Loading ...
Sorry, an error occurred while loading the content.

Re: [John_Lit] Re: What did the BD believe (20:8)?

Expand Messages
  • Horace Jeffery Hodges
    ... The evidence for a textual variant in which the second person is Jesus sister comes from The Gospel of Philip (59), There were three who always walked
    Message 1 of 47 , Nov 7, 2001
    • 0 Attachment
      Frank wrote:

      -------------------------------------------------------
      The evidence for a textual variant in which the second
      person is Jesus' sister comes from The Gospel of
      Philip (59), "There were three who always walked with
      the Lord: Mary, his mother and *her sister* and
      Magdalene, the one who was called his companion. *His
      sister* and his mother and his companion were each a
      Mary." (Note: I have given Philip (59) as rendered by
      Wesley W. Isenberg in The Nag Hammadi Library, Marvin
      W. Meyer, Managing Editor). I have not seen the Coptic
      text, nor would I be able to read it. If someone has
      read this gospel in the Coptic, I would appreciate
      comments as to accuracy of this English translation).
      -------------------------------------------------------

      I know Coptic, but don't have access to the Coptic
      version of "The Gospel of Philip". Let's assume that
      Isenberg is correct.

      The Coptic for "her sister" would be "pesswne". The
      Coptic of "his sister" would be "pefswne". Since the
      double "ss" of "pesswne" could easily assimilate to a
      single "s", as in "peswne" (literally, "the sister"),
      then a (somewhat careless or ignorant) copyist might
      have felt that the possessive was missing and thus
      have supplied the "f" of the form "pefswne" that we
      (presumably) have.

      So, the original might really have been "her sister"
      despite the extant Coptic evidence.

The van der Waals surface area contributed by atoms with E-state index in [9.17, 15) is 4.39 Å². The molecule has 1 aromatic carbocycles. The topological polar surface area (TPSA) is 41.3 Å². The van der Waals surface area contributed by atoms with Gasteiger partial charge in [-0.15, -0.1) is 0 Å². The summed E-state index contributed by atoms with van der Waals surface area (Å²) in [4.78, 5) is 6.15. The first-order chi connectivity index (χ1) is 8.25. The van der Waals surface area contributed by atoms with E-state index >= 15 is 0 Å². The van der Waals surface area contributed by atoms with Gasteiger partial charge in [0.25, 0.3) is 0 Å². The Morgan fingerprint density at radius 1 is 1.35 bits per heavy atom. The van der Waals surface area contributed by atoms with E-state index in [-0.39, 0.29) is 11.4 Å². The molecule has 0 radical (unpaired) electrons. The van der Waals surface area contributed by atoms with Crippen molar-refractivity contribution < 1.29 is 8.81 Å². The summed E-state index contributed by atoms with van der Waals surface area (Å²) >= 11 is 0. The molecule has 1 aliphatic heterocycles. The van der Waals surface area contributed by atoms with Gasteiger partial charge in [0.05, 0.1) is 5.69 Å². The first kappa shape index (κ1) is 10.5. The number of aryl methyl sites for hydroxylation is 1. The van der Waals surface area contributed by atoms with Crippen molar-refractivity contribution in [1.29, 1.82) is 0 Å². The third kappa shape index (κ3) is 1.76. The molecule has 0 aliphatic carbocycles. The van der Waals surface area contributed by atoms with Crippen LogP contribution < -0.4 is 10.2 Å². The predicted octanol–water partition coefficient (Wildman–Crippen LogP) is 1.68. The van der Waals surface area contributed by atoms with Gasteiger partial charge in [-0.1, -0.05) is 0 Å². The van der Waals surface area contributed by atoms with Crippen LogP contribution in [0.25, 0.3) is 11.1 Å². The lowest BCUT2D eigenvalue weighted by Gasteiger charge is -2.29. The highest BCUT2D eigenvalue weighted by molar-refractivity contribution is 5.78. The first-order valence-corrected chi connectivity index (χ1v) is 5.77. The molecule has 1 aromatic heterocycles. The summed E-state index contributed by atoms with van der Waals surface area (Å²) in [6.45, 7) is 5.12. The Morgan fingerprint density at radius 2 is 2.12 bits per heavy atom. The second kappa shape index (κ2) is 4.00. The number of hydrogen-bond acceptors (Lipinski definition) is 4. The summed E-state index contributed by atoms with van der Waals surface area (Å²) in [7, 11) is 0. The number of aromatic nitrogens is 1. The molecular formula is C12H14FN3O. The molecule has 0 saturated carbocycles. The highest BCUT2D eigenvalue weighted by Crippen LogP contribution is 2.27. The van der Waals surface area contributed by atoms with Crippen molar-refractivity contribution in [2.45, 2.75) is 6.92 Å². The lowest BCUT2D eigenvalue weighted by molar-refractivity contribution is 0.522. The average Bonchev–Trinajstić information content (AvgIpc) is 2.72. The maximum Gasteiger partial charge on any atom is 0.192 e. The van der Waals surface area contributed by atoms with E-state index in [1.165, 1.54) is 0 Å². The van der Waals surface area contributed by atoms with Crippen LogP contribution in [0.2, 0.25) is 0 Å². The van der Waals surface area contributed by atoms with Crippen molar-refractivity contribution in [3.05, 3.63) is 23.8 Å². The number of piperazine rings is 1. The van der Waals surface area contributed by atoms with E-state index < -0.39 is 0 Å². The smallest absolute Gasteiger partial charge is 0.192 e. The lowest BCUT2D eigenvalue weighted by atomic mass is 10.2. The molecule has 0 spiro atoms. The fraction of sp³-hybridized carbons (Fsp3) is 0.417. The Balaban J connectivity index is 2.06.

But perhaps somebody with access to the Coptic text
      (and having other text-critical ideas?) can check and
      report back.

      Jeffery Hodges

      =====
      Assistant Professor Horace Jeffery Hodges
      Hanshin University (Korean Theological University)
      447-791 Kyunggido Osan-City
      Yangsandong 411
      South Korea

      __________________________________________________
      Do You Yahoo!?
      Find a job, post your resume.
      http://careers.yahoo.com
    • Thomas W Butler
      Dear Paul, I m still trying to catch up on previous e-mails. ... Obviously I inferred that from the contrast between 20: 6 where Simon Peter went in and saw,
      Message 47 of 47 , Dec 18, 2001
      • 0 Attachment
        Dear Paul,
        I'm still trying to catch up on previous e-mails.

        On Fri, 7 Dec 2001 "Paul Schmehl" <p.l.schmehl@...> wrote:

        > (snip)
        > I'm afraid I'm not following you here. First let's look at what
        > the text does not say.
        > 1) It does not say that Peter did not believe.

        Obviously I inferred that from the contrast between 20: 6 where
        Simon Peter went in and saw, while in 20: 8 the "other disciple"
        who reached the tomb first (the BD) also went in, and saw and
        believed. The parallel structure in those two verses seems to be
        suggesting that there is a contrast between how Simon Peter and
        the BD responded to what they saw.

        We are told in 20: 9 that neither of them understood the scripture
        that explained the meaning of what they were seeing - that Jesus
        must rise from the dead. I take that to mean that neither of them
        was expecting the resurrection based upon their knowledge of
        the scriptures. ISTM that it can be inferred that the identification
        of those scriptures and the declaration that what Peter and the BD
        saw was confirmation of the resurrection came after this event.
        For the BD this look into the empty tomb generated belief, for
        Peter we are at least not told that it generated belief.

        I'm just pointing out that the hair I'm splitting here was split by
        the way the text was written.

        > 2) It does not say that the BD believed *until* (s)he went into
        > the tomb

        Are you suggesting that something I wrote indicates that the BD
        stopped believing after (s)he went into the tomb? If I said any
        thing to suggest that, I must have said what I meant poorly. I